There is also a sort-of-engine sound that can’t be turned off. It is broadcast outside the car at low speeds for pedestrian warning purposes.
There are two drive systems – rear wheel and electric all-wheel- and horsepower and torque varies by model and type of drive. All-wheel drive is electric, facilitated by Ford’s two-motor electric powertrain. In rear-wheel drive configuration the small front motor serves as a generator; in all-wheel drive it also powers the front wheels.
There are a variety of seat upholstery styles, stitching patterns and and materials, but no leather. The interior is “animal free” in reference to Ford’s desire to participate in a sustainable future.
Select the base Select trim – not available until early 2021 – and you’ll get 18-inch alloys, standard rear-wheel drive and optional electric all-wheel drive. The Select is tuned for 255 horsepower and 306 pound-feet of torque in rear-drive and 255 horsepower with 417 lb-ft in all-wheel drive.
The Premium trim adds 19-inch wheels, second-generation active parking assistance, heated front seats, power mirrors, a front seat memory system, hands-free rear lift-gate, a 10-speaker Bang & Olufsen sound system and two battery options – standard and extended range. Rear-drive is standard and all-wheel drive as an option. Premium trim power output in rear drive with the standard battery is 255 hp/306 lb-ft. It jumps to 282 hp and 417 lb-ft with the extended range battery. In all-wheel dive, the Premium with standard range is rated by Ford at 255 hp/417 lb-ft; the extended range model jumps to 322 hp and 417 lb-ft.
The limited production First Edition adds a panoramic fixed glass roof and some model-specific sporty trim items such as metallic brake and accelerator pedal covers. It will be available only with all-wheel drive and extended range battery. Ford says it is aiming at 332 horsepower and 417 lb-ft.
Step up to the California Route 1 trim for special badging and exterior design elements. But it drops back to 18-inch wheels and loses the heated front seats. You’ll get rear-wheel drive and the extended range battery, 282 horsepower and 306 lb-ft of torque.
The GT rolls on 20-inch alloys, is all-wheel drive only and has the extended range battery. It drops the parking assist feature and the panoramic glass roof. The electric powertrain is amped-up to produce 459 horsepower and 612 lb-ft. Ford says it will run a 0-60 mph sprint in the “mid three-second range.”
About Those Batteries – and Range
The Mach-E’s standard range battery is a 75.7 kilowatt-hour lithium-ion pack mounted in 10 modules sandwiched between the axles and under the floor. The cells are liquid-cooled and the modules are surrounded by an aluminum frame for increased crash safety.
Mustang Mach-E models with the standard range battery and rear-wheel drive should deliver up to 230 miles of range per charge. “Standard” range falls to 210 miles with all-wheel drive.
The extended range battery is significantly larger – 98.8 kWh packed into 12 modules mounted beneath the floor.
The Premium trim with optional extended range is Ford-rated at 300 miles with rear-drive and 270 miles with all-wheel drive.
The California Route 1 – with standard rear-wheel drive and extended range battery – is rated at 300 miles.
Because horsepower sucks energy, the GT Performance Edition sees at little dip in range, to 260 miles. The base GT retains the EPA’s 270-mile range estimate for AWD, extended range models. But remember, the EPA test wasn’t done with a foot-on-the-floor driving style.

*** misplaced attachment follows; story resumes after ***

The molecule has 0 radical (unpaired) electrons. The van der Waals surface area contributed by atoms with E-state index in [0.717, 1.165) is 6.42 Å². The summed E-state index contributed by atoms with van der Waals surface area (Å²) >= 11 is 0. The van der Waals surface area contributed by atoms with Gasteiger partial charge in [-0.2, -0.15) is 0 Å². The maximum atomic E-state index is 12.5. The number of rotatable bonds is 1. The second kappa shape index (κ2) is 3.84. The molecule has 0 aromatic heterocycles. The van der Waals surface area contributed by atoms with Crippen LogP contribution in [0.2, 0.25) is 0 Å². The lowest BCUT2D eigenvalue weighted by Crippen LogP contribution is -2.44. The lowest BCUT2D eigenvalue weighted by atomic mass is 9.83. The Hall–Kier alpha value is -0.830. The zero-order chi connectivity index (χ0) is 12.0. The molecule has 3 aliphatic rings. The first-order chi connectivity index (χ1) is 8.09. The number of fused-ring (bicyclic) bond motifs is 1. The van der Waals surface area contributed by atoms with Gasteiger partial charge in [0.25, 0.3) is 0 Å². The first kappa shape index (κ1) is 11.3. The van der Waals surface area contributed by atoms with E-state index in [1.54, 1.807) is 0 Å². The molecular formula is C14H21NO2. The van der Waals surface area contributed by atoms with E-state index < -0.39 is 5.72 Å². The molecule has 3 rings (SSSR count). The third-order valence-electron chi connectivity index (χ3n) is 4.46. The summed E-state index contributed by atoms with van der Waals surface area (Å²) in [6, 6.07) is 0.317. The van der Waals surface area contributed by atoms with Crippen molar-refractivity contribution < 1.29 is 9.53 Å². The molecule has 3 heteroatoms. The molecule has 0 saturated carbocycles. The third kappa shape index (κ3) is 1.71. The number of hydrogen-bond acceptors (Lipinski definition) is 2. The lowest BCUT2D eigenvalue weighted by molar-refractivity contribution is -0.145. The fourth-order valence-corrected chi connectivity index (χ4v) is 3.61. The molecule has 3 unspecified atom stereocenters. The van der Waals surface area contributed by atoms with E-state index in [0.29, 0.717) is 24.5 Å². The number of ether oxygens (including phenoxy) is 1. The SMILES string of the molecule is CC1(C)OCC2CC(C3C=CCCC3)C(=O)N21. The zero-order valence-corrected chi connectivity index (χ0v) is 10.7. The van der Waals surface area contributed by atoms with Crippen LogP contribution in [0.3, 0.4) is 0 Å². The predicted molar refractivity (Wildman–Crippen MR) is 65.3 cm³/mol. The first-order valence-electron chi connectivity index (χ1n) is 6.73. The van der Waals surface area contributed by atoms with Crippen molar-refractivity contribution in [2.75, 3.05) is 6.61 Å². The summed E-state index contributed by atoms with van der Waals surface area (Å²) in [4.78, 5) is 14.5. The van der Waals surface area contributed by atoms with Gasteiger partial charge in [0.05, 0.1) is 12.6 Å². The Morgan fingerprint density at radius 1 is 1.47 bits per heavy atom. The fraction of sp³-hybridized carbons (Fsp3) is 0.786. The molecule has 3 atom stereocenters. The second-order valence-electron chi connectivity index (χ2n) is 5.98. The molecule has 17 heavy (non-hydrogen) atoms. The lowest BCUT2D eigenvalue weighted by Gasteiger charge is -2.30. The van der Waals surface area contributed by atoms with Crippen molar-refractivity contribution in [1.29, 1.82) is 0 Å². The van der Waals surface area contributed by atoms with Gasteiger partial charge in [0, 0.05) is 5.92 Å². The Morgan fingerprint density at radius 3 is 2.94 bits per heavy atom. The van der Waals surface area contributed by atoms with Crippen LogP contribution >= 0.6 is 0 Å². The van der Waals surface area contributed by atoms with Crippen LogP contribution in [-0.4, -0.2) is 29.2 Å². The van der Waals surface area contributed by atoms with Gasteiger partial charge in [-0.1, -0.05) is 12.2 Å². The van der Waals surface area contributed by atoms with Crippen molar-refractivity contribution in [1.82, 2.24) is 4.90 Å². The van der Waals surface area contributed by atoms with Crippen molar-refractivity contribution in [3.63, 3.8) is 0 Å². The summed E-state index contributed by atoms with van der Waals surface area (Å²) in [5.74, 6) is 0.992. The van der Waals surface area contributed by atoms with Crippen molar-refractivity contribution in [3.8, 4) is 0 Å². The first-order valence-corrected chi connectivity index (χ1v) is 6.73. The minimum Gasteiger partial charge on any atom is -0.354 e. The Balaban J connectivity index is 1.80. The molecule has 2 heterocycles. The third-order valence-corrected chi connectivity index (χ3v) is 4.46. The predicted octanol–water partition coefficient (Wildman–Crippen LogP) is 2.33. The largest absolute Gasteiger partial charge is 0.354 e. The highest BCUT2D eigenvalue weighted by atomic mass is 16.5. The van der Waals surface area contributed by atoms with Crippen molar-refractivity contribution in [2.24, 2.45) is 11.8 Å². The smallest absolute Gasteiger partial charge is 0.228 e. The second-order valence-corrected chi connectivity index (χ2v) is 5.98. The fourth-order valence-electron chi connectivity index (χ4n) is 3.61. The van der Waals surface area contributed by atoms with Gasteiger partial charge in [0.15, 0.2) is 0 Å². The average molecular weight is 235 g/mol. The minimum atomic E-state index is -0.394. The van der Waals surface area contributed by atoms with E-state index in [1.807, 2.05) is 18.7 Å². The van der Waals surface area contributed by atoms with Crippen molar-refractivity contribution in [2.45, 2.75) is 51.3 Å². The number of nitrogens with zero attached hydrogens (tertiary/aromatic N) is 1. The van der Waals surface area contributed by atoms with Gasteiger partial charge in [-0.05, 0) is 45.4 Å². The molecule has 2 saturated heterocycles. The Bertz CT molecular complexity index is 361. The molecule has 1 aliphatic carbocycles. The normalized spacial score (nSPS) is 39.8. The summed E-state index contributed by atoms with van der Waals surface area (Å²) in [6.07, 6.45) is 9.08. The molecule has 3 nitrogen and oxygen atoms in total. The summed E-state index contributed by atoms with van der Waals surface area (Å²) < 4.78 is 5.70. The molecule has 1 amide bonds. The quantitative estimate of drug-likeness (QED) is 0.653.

The Mach E provides 29 cubic feet of space in the rear cargo area. Storage capacity increases to 59.6 cu. ft. with the rear seat backs folded down – they lay almost flat.
There also is a 4.8 cu. ft. front trunk, or “frunk,” (a term borrowed from Tesla) that is waterproof and fitted with a drain plug. It can serve as an on-board ice chest or wet-cargo carrier when not used for dry storage. It will comfortably hold a regulation airline carry-on bag.
All Mustang Mach-E models come with a standard dual power charging cord-set; Used with standard 120-volt household current for Level 1 charging it will add abut 3 miles of range per hour; switching it to 240-volt, Level 2 current and it can add electrons fast enough for an hourly range gain of 22 miles.
Ford dealers also will sell a 48-amp, wall-mounted charging station that also operates at Level 2 but can add range at a rate of about 32 miles per hour.
Pricing for the Ford charger hasn’t been set, but the company said it will be well-priced versus the competition. The Mach-E is compatible with most other wall-mounted charging systems sold in the U.S., for owners who don’t want Ford’s system.
Finally, all models are equipped to handle fast DC charging, typically reserved for topping up batteries on the road to make longer trips possible.
Ford has teamed with a number of commercial fast-charge networks to provide one-card billing for Mach-E drivers.
The photography, courtesy of Ford, speaks for itself. As beauty is in the beholder’s eye, we’ll let readers judge the Mach-E’s looks for themselves.
Overall, though, we found the Mach-E to be easy on the eyes, with distinct and distinctive touches of the iconic Mustang sports coupe, a muscular stance and a pleasant, well-thought interior.
Comfort and Ride
We didn’t get a n opportunity to drive – the only Mach-E models on the road are hand-built early prototypes and Ford doesn’t trust journalists with them.
But Ford ended a two-hour deep dive into the Mach-E earlier this week with a short ride to show off the cabin – it is comfortable and roomy, with plenty of headroom even in the back seat – and the performance.
The Mach-E seems smooth and well-grounded even on rutted LA surface streets. Acceleration is head-snapping, as is the norm with most EVs, and on a short slalom course the Mach-E remained firmly planted with little body roll or tire squealing.
In addition to not driving, we didn’t get much opportunity to play with the new SYNC system or sample the audio system. We’re looking forward to all that when we’re able to test a production model next year.